Tottenham's spending spree last summer had a number of players fearing for their future at White Hart Lane. The money brought in from the sales of Gareth Bale, Clint Dempsey and Tom Huddlestone was re-invested back into the squad as Spurs secured the signatures of Roberto Soldado, Nacer Chadli, Christian Eriksen and Erik Lamela to battle it out for a regular starting spot in their attack.
One player somewhat forgotten about in the mayhem was midfielder Gylfi Sigurdsson. The Icelander was André Villas-Boas' first signing as Spurs manager back in 2012, yet despite making 58 league appearances during his two-year spell in north London, the 24-year-old never really established himself as a first-team regular in N17.
In the second half of the 2011/12 season on loan at Swansea, however, Sigurdsson was a revelation in the English top-flight. In 18 league appearances, the Iceland international bagged seven goals, which attracted the interest of Spurs and Liverpool. Signing in January that term, Sigurdsson was the Swans' highest rated player (7.62) of the campaign, reflecting just how well he performed at the Liberty Stadium prior to his move to Spurs.
He has since been in similar form following his return to south Wales. Playing in a familiar system to the one he became accustomed to during his first spell with Swansea and with a manager who trusts him, Sigurdsson is unsurprisingly thriving once more. After the first three games of the season, the midfielder is Swansea's highest rated player (7.93) having played a vital role in victories over Manchester United, Burnley and West Bromwich Albion.
No player has registered more assists than Sigurdsson (four) in Europe's top five leagues, further accentuating just how important he is to Garry Monk's side. The opening day victory over United - their first at Old Trafford in the league in their history - was made possible because of him. Sigurdsson provided the assist for Ki Sung-Yueng with an impressive drop of the shoulder to drift past Chris Smalling, having found himself in space around the 18-yard box.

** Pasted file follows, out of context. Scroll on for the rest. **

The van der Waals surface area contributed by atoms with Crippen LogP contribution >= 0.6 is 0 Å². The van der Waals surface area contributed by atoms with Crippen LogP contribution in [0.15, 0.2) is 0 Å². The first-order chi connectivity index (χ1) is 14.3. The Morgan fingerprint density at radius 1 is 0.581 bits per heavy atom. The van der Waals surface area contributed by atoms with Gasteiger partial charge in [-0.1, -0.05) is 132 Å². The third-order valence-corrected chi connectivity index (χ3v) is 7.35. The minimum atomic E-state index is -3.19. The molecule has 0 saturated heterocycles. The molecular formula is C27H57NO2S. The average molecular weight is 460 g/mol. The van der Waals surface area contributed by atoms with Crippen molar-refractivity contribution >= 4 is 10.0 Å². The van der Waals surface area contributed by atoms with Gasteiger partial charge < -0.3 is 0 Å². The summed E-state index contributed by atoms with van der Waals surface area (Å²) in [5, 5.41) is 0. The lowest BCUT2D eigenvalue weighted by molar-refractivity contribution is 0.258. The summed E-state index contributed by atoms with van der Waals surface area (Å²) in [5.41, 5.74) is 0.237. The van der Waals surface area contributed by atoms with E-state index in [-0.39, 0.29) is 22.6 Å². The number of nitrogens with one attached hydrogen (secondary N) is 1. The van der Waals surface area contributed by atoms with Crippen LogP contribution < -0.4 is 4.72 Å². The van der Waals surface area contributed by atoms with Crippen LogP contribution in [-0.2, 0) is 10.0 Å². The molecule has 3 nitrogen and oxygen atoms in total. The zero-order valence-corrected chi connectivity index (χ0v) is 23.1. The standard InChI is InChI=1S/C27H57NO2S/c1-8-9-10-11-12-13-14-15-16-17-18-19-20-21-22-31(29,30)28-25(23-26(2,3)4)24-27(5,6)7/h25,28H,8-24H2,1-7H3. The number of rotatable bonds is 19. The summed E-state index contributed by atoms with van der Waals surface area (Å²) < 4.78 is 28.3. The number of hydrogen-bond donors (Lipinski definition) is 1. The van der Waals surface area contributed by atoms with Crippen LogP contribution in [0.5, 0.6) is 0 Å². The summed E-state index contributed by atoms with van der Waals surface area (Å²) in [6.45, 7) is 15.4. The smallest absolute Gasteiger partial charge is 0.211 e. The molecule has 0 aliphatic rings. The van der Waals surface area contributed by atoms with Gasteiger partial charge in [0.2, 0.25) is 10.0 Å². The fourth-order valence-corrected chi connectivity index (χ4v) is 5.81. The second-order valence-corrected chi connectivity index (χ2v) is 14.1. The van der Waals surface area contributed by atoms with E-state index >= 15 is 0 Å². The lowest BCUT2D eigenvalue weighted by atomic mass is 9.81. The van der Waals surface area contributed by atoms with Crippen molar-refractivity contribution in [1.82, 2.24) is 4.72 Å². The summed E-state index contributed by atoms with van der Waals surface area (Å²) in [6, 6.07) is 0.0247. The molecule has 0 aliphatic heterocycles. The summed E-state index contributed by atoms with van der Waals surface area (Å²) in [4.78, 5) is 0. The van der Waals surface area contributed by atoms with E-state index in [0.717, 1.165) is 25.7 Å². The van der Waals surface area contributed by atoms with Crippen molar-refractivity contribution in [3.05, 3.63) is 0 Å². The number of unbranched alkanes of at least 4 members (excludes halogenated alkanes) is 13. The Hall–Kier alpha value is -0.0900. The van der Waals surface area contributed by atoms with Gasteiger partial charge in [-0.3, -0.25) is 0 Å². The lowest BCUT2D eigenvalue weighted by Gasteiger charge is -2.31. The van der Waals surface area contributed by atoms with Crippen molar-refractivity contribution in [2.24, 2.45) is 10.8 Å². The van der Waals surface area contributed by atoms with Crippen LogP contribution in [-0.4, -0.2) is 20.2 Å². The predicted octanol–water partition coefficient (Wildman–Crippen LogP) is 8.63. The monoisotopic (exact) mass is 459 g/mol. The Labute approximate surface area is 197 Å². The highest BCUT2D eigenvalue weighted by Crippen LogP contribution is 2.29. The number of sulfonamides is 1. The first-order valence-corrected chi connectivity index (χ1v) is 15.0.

Ki was shockingly unmarked outside the box to sidefoot into the back of the net, though Wilfried Bony deserves credit having obstructed the run of Phil Jones, who was storming out to block the shot. His goal, the eventual winner, is the epitome of the type of player Sigurdsson is, constantly picking up dangerous positions in and around the box. Jefferson Montero's cross was overhit, but Wayne Routledge managed to keep the attack alive, heading back for Sigurdsson to slot past David De Gea to confirm the three points.
During his initial spell for Swansea, Sigurdsson became synonymous with late runs into the box, meaning the winger in possession had another option to pull back for the unmarked Icelander. His winner against United was the ideal example and the midfielder capitalised with ruthless efficiency to set Swansea on their way to three wins from three in the Premier League this season.
At Spurs, he struggled to hold down a starting spot, in part due to the managerial approach of Villas-Boas. The Portuguese utilised Gareth Bale in a more central role in his debut campaign, while last season demanded his wingers cut inside and go for goal. Sigurdsson had the ability to find space to shoot, but by the time the wide man had picked him out, the chance had come and gone. When he was passed to with time to forge an opportunity, Sigurdsson proved his worth, with strikes against Hull and Southampton last season prime examples.
This, though, isn't the case at Swansea. Sigurdsson is the creator in chief in the final third, with the attacking element of the team built around the summer arrival. Performing alongside Nathan Dyer and Wayne Routledge in the Swansea attack - wingers happy to run directly at goal rather than cut inside - brings out the creative best in Sigurdsson.
Only Cesc Fàbregas (four), Santi Cazorla and Riyad Mahrez (both three) have created more clear cut goalscoring opportunities than Sigurdsson (two) in the Premier League this season. With the wingers making darting runs in behind the opposition defence, Sigurdsson has the vision to spot the clever movements of Dyer and Routledge and lay on the chances for the pairing. It's little shock that three of the four goals the duo have netted between them this term have come courtesy of Sigurdsson assists.
"I enjoyed my two seasons at Tottenham, so it's difficult to leave, but as soon as I heard Swansea were interested - that was the club I wanted to play for," Sigurdsson said after his return to the Liberty Stadium was confirmed. Swansea was the team where he earned his Premier League stripes, so a move back to the Welsh club would always have appealed to him.
However, nobody envisaged that the Iceland international would make such an immediate impact at his former club. Sigurdsson has excelled following his permanent re-signing and while Swansea were tipped by some to be in a relegation dog-fight this season, the creative and goalscoring exploits of the rejuvenated midfielder have silenced the critics of both the player and the team.
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All statistics courtesy of WhoScored.com where you can find yet more stats and player ratings.